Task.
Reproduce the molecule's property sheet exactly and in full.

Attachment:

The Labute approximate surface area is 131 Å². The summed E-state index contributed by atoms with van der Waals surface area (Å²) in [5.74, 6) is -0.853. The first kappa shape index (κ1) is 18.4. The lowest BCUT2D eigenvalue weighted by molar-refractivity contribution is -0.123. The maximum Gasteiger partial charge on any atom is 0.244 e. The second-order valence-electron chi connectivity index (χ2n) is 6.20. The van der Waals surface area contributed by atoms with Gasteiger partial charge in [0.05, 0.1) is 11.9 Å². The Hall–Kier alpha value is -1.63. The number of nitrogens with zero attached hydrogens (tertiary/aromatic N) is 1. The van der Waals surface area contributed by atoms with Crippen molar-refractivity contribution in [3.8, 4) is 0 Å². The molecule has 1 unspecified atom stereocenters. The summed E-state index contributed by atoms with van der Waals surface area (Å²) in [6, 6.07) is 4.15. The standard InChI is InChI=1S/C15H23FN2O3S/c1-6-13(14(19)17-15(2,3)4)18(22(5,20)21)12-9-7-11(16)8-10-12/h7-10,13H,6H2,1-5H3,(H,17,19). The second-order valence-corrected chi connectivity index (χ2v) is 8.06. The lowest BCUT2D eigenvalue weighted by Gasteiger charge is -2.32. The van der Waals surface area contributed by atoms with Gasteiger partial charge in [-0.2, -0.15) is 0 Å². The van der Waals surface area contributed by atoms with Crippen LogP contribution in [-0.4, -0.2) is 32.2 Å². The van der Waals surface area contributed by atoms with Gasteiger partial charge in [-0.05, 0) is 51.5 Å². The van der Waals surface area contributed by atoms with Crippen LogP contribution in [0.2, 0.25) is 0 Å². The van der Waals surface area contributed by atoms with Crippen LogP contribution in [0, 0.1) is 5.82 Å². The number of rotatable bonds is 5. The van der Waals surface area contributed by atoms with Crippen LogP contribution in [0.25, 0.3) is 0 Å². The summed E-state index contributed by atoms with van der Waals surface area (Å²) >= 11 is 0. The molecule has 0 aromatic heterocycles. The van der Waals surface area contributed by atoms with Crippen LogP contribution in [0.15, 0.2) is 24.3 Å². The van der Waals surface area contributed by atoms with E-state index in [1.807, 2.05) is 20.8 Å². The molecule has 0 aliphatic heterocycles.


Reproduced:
The Labute approximate surface area is 131 Å². The summed E-state index contributed by atoms with van der Waals surface area (Å²) in [5.74, 6) is -0.853. The first kappa shape index (κ1) is 18.4. The lowest BCUT2D eigenvalue weighted by molar-refractivity contribution is -0.123. The maximum Gasteiger partial charge on any atom is 0.244 e. The second-order valence-electron chi connectivity index (χ2n) is 6.20. The van der Waals surface area contributed by atoms with Gasteiger partial charge in [0.05, 0.1) is 11.9 Å². The Hall–Kier alpha value is -1.63. The number of nitrogens with zero attached hydrogens (tertiary/aromatic N) is 1. The van der Waals surface area contributed by atoms with Crippen molar-refractivity contribution in [3.8, 4) is 0 Å². The molecule has 1 unspecified atom stereocenters. The summed E-state index contributed by atoms with van der Waals surface area (Å²) in [6, 6.07) is 4.15. The standard InChI is InChI=1S/C15H23FN2O3S/c1-6-13(14(19)17-15(2,3)4)18(22(5,20)21)12-9-7-11(16)8-10-12/h7-10,13H,6H2,1-5H3,(H,17,19). The second-order valence-corrected chi connectivity index (χ2v) is 8.06. The lowest BCUT2D eigenvalue weighted by Gasteiger charge is -2.32. The van der Waals surface area contributed by atoms with Gasteiger partial charge in [-0.2, -0.15) is 0 Å². The van der Waals surface area contributed by atoms with Crippen LogP contribution in [-0.4, -0.2) is 32.2 Å². The van der Waals surface area contributed by atoms with Gasteiger partial charge in [-0.05, 0) is 51.5 Å². The van der Waals surface area contributed by atoms with Crippen LogP contribution in [0.2, 0.25) is 0 Å². The van der Waals surface area contributed by atoms with Crippen LogP contribution in [0, 0.1) is 5.82 Å². The number of rotatable bonds is 5. The van der Waals surface area contributed by atoms with Crippen LogP contribution in [0.25, 0.3) is 0 Å². The summed E-state index contributed by atoms with van der Waals surface area (Å²) >= 11 is 0. The molecule has 0 aromatic heterocycles. The van der Waals surface area contributed by atoms with Crippen LogP contribution in [0.15, 0.2) is 24.3 Å². The van der Waals surface area contributed by atoms with E-state index in [1.807, 2.05) is 20.8 Å². The molecule has 0 aliphatic heterocycles.